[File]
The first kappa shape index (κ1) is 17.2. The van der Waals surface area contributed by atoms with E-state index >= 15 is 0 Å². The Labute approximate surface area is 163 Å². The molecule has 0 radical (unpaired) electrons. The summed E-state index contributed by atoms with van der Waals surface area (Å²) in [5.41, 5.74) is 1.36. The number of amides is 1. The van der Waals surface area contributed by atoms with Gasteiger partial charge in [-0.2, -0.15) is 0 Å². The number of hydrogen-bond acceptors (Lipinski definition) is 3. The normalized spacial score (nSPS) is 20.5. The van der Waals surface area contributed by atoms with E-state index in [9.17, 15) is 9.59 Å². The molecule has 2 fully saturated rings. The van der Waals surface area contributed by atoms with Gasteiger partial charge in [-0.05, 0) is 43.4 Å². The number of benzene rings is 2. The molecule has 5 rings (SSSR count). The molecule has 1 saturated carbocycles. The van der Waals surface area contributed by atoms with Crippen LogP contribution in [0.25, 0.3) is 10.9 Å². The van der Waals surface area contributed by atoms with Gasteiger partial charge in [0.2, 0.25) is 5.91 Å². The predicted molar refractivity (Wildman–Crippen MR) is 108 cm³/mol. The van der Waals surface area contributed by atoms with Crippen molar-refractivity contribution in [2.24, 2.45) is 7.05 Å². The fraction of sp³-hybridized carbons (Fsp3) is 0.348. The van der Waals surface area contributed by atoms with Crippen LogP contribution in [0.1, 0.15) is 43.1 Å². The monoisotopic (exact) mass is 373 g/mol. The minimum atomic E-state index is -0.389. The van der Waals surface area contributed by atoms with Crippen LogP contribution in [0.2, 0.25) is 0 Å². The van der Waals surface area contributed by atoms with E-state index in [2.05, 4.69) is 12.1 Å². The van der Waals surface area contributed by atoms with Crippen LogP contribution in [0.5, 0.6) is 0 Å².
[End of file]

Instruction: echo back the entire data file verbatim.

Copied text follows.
The first kappa shape index (κ1) is 17.2. The van der Waals surface area contributed by atoms with E-state index >= 15 is 0 Å². The Labute approximate surface area is 163 Å². The molecule has 0 radical (unpaired) electrons. The summed E-state index contributed by atoms with van der Waals surface area (Å²) in [5.41, 5.74) is 1.36. The number of amides is 1. The van der Waals surface area contributed by atoms with Gasteiger partial charge in [-0.2, -0.15) is 0 Å². The number of hydrogen-bond acceptors (Lipinski definition) is 3. The normalized spacial score (nSPS) is 20.5. The van der Waals surface area contributed by atoms with E-state index in [9.17, 15) is 9.59 Å². The molecule has 2 fully saturated rings. The van der Waals surface area contributed by atoms with Gasteiger partial charge in [-0.05, 0) is 43.4 Å². The number of benzene rings is 2. The molecule has 5 rings (SSSR count). The molecule has 1 saturated carbocycles. The van der Waals surface area contributed by atoms with Crippen LogP contribution in [0.25, 0.3) is 10.9 Å². The van der Waals surface area contributed by atoms with Gasteiger partial charge in [0.2, 0.25) is 5.91 Å². The predicted molar refractivity (Wildman–Crippen MR) is 108 cm³/mol. The van der Waals surface area contributed by atoms with Crippen molar-refractivity contribution in [2.24, 2.45) is 7.05 Å². The fraction of sp³-hybridized carbons (Fsp3) is 0.348. The van der Waals surface area contributed by atoms with Crippen LogP contribution in [0.1, 0.15) is 43.1 Å². The monoisotopic (exact) mass is 373 g/mol. The minimum atomic E-state index is -0.389. The van der Waals surface area contributed by atoms with Crippen LogP contribution in [0.2, 0.25) is 0 Å². The van der Waals surface area contributed by atoms with E-state index in [2.05, 4.69) is 12.1 Å². The van der Waals surface area contributed by atoms with Crippen LogP contribution in [0.5, 0.6) is 0 Å².